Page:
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TINZ Chief Executive Officer
by Janine McGruddy
TINZ Chief Executive Officer
Kia ora TINZanites!
I recently was invited to give a couple of procurement focused presentations to Chartered Institute of Procurement and Supply Australasia (CIPSA) events. I first spoke at the CIPSA New Zealand Conference 2017 and the following week at a breakfast meeting of their Wellington branch. I felt fortunate to be invited and had a wonderful experience.
Procurement in the public sector is a topic dear to my heart. Getting it right is important, and an intrinsic part of building strong integrity systems.
At the conference I started by asking the 150+ procurement professionals from both the private and public sectors how many of them had personally witnessed corruption in the workplace. Every single one of them raised their hand. Was I surprised? Sadly, no.
For a discussion of recent corruption in New Zealand, see Fiona Tregonning’s article later in this newsletter on acceptable bounds for gifts and hospitality for public officials based on the judgement from the Auckland Transport procurement corruption case.
How does this compare with New Zealand’s Corruption Perceptions Index (CPI) ranking? The CPI is a decent index on a broad scale. It tells us accurately (and expectedly) that Denmark, New Zealand and Finland have comparatively lower levels of corruption than the rest of the world. To compare the relative rankings of the top 3 (or 4 or 5) countries from year to year is not a particularly useful exercise other than as a point of pride.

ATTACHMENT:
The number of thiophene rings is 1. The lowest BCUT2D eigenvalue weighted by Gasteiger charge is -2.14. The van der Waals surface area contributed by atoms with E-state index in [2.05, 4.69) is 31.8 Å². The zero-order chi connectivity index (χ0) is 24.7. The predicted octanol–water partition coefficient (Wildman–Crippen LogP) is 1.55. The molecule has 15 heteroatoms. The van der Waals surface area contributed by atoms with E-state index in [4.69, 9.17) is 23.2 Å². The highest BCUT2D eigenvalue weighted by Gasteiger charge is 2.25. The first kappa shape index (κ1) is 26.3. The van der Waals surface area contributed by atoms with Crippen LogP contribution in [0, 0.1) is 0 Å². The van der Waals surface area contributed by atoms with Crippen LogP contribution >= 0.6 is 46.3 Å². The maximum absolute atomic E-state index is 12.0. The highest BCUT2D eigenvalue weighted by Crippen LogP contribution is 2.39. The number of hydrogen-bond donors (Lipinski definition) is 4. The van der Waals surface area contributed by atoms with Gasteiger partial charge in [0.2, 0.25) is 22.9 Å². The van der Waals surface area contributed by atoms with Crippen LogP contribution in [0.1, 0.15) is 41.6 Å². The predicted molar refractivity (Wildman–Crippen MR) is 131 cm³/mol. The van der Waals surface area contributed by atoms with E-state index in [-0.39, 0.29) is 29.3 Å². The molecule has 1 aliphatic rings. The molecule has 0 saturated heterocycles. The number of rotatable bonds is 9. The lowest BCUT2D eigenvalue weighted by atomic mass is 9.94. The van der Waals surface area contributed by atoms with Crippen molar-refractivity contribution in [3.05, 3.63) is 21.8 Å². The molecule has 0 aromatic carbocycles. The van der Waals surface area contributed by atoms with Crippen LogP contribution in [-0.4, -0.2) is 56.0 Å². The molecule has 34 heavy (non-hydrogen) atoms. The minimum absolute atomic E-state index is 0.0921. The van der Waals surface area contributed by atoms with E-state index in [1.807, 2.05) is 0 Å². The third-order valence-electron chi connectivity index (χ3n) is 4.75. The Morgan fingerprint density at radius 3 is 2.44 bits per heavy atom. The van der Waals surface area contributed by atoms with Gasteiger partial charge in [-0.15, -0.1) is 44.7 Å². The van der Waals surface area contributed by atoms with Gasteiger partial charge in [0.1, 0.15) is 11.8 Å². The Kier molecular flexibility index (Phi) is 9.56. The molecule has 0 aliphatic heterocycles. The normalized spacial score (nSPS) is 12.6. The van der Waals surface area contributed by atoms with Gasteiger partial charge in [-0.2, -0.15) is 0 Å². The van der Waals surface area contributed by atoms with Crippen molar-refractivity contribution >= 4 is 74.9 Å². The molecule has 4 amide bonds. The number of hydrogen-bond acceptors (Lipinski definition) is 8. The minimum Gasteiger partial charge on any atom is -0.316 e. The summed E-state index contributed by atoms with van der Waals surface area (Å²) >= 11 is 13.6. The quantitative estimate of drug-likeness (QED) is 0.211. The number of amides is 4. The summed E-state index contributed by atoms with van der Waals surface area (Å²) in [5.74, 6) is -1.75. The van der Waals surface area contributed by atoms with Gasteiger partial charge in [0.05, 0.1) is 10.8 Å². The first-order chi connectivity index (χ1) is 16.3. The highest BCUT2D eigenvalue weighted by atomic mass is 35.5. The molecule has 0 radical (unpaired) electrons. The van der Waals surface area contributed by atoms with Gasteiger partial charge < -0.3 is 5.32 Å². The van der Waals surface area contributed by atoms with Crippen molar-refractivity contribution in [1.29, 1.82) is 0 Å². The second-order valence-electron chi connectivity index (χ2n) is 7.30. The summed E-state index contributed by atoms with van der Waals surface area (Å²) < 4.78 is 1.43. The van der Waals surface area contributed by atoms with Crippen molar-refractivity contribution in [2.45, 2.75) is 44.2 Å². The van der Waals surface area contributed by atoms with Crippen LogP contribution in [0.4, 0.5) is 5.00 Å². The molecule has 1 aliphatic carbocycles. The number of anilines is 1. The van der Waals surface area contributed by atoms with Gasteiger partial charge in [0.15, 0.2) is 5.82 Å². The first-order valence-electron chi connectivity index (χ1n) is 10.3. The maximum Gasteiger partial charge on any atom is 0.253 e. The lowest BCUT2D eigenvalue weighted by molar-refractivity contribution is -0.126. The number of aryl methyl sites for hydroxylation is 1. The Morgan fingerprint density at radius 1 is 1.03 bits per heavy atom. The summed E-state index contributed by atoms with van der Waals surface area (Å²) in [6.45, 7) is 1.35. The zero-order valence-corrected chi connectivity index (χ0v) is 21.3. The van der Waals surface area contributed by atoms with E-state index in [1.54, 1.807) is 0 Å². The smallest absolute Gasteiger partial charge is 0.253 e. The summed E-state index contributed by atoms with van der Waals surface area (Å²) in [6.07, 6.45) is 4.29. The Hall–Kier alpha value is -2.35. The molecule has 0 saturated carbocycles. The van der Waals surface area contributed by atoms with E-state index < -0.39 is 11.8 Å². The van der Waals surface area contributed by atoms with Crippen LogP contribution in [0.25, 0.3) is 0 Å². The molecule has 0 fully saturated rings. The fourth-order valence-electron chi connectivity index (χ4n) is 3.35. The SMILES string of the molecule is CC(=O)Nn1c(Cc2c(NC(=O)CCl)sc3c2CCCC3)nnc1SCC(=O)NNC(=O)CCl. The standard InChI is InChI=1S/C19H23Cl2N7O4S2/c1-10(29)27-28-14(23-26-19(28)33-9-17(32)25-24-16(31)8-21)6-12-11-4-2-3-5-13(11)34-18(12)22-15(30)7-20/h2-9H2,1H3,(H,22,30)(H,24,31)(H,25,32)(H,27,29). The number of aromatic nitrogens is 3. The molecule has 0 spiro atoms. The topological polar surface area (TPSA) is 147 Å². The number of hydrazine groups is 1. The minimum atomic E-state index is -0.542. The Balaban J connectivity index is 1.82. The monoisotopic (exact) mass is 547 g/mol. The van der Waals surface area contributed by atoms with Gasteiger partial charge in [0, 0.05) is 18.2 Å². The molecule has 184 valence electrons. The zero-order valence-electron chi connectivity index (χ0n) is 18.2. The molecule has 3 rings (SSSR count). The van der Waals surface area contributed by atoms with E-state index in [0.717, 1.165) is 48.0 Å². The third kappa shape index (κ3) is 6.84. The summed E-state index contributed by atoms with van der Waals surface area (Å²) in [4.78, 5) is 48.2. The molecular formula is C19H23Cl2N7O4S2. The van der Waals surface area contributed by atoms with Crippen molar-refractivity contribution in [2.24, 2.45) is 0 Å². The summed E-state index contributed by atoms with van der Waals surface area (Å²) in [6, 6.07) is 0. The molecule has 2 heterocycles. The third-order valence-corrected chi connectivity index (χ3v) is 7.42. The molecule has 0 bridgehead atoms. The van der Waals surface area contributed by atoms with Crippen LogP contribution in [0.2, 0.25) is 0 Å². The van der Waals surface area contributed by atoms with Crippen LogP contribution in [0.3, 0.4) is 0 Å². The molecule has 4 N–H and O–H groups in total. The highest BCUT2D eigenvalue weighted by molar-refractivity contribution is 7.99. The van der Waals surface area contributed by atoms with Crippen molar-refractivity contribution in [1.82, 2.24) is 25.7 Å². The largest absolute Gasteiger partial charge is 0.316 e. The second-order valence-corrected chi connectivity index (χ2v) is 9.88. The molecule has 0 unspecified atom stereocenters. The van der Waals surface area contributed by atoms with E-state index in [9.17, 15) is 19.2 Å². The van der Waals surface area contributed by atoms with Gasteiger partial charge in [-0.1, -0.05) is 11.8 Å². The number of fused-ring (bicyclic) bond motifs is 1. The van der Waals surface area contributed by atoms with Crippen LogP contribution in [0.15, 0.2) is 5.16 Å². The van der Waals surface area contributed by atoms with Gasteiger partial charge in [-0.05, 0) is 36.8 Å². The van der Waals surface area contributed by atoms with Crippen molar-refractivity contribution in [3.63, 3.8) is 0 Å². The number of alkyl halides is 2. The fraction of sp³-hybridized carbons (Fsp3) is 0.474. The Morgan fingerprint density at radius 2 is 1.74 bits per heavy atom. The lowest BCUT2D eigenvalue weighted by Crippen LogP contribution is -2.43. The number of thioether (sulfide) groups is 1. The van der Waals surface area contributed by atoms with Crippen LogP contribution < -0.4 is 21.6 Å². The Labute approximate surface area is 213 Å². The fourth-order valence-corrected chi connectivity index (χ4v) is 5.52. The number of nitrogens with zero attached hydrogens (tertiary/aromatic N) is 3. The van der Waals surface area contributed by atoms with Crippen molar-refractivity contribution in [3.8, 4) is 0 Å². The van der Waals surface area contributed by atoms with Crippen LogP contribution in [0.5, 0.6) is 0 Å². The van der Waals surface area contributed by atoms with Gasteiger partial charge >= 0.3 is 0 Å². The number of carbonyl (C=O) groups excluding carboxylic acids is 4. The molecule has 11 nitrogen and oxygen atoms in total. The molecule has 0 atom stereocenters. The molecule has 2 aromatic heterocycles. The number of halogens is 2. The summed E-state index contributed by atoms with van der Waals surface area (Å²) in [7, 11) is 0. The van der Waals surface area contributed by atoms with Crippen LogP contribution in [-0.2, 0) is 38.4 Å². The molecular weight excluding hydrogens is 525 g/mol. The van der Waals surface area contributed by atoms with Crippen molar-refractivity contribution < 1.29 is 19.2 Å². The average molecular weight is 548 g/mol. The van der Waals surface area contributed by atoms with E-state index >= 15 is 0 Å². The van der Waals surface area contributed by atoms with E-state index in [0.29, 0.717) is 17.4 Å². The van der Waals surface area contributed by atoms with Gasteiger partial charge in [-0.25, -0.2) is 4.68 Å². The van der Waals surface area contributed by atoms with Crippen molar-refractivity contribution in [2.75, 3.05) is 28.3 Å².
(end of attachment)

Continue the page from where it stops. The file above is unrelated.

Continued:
Corruption in New Zealand is a different beast. It is not as blatant as in more corrupt countries but still an abuse of entrusted power for personal gain - just not the gains we traditionally think of. Think more of "I’ll scratch your back if you scratch mine" relationships but at the cost of business integrity. That is why many people react in disbelief to the "corruption free" image that the CPI is often interpreted to imply.
Work done by TINZ, such as the National Integrity Systems assessment, Financial Integrity Systems Assessment (FISA), and in 2018 the Council Integrity Systems Assessment (CISA) are essential to creating our own benchmarks, relevant to our own environment.
Trading in influence, conflicts of interest, funding of our political parties, nepotism (non-kin ties via "mateship" included), and lobbying are all areas that need a closer lens. Interestingly these are the same concerns a fellow activist cited for Denmark when I discussed this with her in Vienna in 2016. Awareness of this does not negate that New Zealand is among the least corrupt countries in the world, to a degree it supports it – but only if we are willing to address these issues.
Yes, it is great that we are relatively free of corruption in our public sector, but a closer look, more research and education are needed if we are to really be as good as we are perceived as a country. But we can get there.
There is a lot of work to do on whistleblowing as this is definitely a stumbling block pointed out by those who shared their experiences with me. Brendon Wilson’s Whistleblowing article later in this newsletter expands on this.
Join us in this work – ask what you can do to contribute!
Nāku noa, nā
“Kia ū kit e pai – Cleave to that which is good”